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Special Property Tax Assessments For Rehabilitated Historic Buildings

State law (SC Code of Laws, as amended, Sections 4-9-195 and 5-21-140) allows county and municipal governments to offer special property tax assessments for rehabilitated historic property and low and moderate income rental property. State regulations for the program (12-120 thru 12-125) were amended in 2011.

The following highlights key provisions of the law. Please note that the amendments allow local governments to set different minimum expenditure levels, to set the length of time the special assessment is in effect, to review the rehabilitation work in most cases, and to require approval (preliminary certification) before work begins. Please check with your local government(s) to find out if it has adopted the special property tax assessment and the details of its program.

What is the incentive?

The property is assessed on the pre-rehabilitation fair market value for the length of the ‘special assessment period’. This means that the owner continues to pay property tax on the pre-rehab value of the property, but does not pay tax on the increased value due to the rehabilitation during a set time period (up to 20 years – local governments can set lower time limits.)

What buildings qualify?

Income-producing real property and owner-occupied property are both eligible.

The building must have received ‘historic designation’ from the local governing body (county or municipal government) for the purpose of the special assessment. Property is eligible for historic designation if:

It is listed in the National Register of Historic Places; or

It is at least 50 years old and designated historic by the local governing body based on local criteria for what is historic; or

It is at least 50 years old and is located in a historic district designated by the governing body.

What are the other requirements to qualify?

The rehabilitation work on the building must be approved ‘as appropriate for the historic building and historic district in which it is located.’ Approval is made by the ‘reviewing authority.’ Note: Local governments may require that work receive preliminary approval before it begins.

The ‘reviewing authority’ is the local board of architectural review (BAR) with jurisdiction over historic properties. If there is not a BAR with jurisdiction over historic properties, the governing body may designate another qualified entity with historic preservation expertise to be the reviewing authority. If there is not a BAR or other designated entity, the State Historic Preservation Office of the SC Department of Archives and History will review the work.

The costs of the project must exceed the ‘minimum expenditures for rehabilitation’ set by the local government. State law allows the minimum to be between twenty and one hundred percent of the fair market value of the building.

What is the application process?

Please check with the local government(s) in which the building is located for specific application procedures.

In general, state law allows local governments to set up a ‘preliminary certification’ and ‘final certification’ process.

‘Preliminary certification’ means that:

The property has received ‘historic designation’ from the governing body.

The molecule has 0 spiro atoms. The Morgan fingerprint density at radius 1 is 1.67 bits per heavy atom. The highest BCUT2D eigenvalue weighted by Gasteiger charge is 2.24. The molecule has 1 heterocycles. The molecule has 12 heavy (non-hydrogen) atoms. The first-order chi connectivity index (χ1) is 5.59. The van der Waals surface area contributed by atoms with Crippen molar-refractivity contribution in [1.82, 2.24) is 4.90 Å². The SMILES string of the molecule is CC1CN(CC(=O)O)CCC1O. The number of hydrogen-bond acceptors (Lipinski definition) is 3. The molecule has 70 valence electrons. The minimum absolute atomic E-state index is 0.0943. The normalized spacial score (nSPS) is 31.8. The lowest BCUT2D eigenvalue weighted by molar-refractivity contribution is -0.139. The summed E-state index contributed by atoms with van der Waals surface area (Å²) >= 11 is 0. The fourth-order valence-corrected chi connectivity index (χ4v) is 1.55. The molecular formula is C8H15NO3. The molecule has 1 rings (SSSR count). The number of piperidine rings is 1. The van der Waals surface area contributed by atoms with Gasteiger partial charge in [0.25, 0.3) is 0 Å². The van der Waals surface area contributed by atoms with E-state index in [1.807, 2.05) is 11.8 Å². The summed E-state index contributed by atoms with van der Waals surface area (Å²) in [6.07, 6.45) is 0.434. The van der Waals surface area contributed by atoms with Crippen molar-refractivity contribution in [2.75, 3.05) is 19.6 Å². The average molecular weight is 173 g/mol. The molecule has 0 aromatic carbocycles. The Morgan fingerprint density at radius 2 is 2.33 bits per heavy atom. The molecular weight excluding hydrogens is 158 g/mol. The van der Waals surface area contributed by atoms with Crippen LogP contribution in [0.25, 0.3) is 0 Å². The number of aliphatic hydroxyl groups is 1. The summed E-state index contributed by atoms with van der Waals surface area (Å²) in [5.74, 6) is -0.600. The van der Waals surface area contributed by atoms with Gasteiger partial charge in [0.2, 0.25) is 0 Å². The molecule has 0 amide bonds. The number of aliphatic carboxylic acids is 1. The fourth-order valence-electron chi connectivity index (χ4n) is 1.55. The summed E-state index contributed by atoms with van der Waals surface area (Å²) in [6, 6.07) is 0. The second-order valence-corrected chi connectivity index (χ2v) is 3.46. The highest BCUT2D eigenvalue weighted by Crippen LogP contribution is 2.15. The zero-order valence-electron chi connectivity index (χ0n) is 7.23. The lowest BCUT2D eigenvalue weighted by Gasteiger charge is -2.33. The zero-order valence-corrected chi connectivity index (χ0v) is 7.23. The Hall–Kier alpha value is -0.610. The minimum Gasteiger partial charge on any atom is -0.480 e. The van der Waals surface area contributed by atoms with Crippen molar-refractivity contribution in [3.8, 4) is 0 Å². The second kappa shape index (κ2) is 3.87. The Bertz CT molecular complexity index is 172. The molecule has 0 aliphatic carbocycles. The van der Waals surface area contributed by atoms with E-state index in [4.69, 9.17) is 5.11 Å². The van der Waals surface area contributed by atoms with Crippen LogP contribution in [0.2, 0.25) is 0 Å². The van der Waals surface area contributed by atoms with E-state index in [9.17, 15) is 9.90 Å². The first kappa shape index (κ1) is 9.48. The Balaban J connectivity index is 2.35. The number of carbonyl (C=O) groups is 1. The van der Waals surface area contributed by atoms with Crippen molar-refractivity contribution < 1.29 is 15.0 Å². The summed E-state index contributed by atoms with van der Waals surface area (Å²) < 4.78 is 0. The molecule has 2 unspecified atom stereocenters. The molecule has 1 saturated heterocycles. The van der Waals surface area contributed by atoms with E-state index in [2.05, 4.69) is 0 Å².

The proposed rehabilitation work has been approved by the reviewing authority.
Work can then proceed. The property is assessed on the fair market value of the property at the time preliminary certification is made. In general the owner has two years to complete the project, although the law allows additional time if the minimum expenditures have been made during the first two years.

Once work is completed, the owner applies for ‘final certification’.

‘Final certification' means that:

The property has received historic designation.
The completed rehabilitation work is approved by the reviewing authority.
The minimum expenditures for rehabilitation were incurred and paid.
When property has received ‘final certification’ the property continues to be assessed on the fair market value of the property at the time the preliminary certification was made. The owner applies to the auditor for the special assessment once the governing body has granted the special property tax assessment.

Note: If a local government does not require preliminary certification, it is possible for a completed project or one already underway to apply for the special assessment. However, the property would be assessed on the fair market value of the building at the time the final certification was made, and thus could include the added value of the rehabilitation to the property.

This website does not provide legal, tax or accounting advice; the information provided is intended to be general in nature; and visitors to the website are strongly encouraged to consult their own professional tax, accounting and legal advisors on individual tax matters, or consult the SC Department of Revenue or the Internal Revenue Service (IRS). The SHPO is not responsible for the information or advice provided here as it may affect the specific tax consequences to any individual (including sole proprietor), corporate, partnership, estate or trust taxpayer, which will depend on many other facts and circumstances. The information is for the general benefit of persons interested in obtaining certifications from the SHPO that may allow them to qualify for federal and/or state historic income tax credits. Given the frequency of changes in federal and state tax laws, regulations and guidance, the information represents a good faith effort to reference controlling laws and regulations as accurately as possible.